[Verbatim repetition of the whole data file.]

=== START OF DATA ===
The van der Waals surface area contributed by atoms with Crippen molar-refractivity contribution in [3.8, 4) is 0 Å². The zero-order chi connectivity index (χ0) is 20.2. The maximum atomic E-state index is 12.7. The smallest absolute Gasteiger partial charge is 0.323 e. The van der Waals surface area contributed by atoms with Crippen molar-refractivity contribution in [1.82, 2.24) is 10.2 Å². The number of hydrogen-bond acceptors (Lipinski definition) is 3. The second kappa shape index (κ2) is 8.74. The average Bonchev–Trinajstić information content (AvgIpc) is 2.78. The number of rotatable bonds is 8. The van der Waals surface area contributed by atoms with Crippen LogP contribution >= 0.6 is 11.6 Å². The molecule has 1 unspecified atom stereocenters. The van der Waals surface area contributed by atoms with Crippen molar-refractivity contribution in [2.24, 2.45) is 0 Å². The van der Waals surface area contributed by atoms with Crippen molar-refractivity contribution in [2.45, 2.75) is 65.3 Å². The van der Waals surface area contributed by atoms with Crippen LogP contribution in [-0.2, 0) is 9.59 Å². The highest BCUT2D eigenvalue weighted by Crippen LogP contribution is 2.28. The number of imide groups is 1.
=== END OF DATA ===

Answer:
The van der Waals surface area contributed by atoms with Crippen molar-refractivity contribution in [3.8, 4) is 0 Å². The zero-order chi connectivity index (χ0) is 20.2. The maximum atomic E-state index is 12.7. The smallest absolute Gasteiger partial charge is 0.323 e. The van der Waals surface area contributed by atoms with Crippen molar-refractivity contribution in [1.82, 2.24) is 10.2 Å². The number of hydrogen-bond acceptors (Lipinski definition) is 3. The second kappa shape index (κ2) is 8.74. The average Bonchev–Trinajstić information content (AvgIpc) is 2.78. The number of rotatable bonds is 8. The van der Waals surface area contributed by atoms with Crippen LogP contribution >= 0.6 is 11.6 Å². The molecule has 1 unspecified atom stereocenters. The van der Waals surface area contributed by atoms with Crippen molar-refractivity contribution in [2.24, 2.45) is 0 Å². The van der Waals surface area contributed by atoms with Crippen molar-refractivity contribution in [2.45, 2.75) is 65.3 Å². The van der Waals surface area contributed by atoms with Crippen LogP contribution in [-0.2, 0) is 9.59 Å². The highest BCUT2D eigenvalue weighted by Crippen LogP contribution is 2.28. The number of imide groups is 1.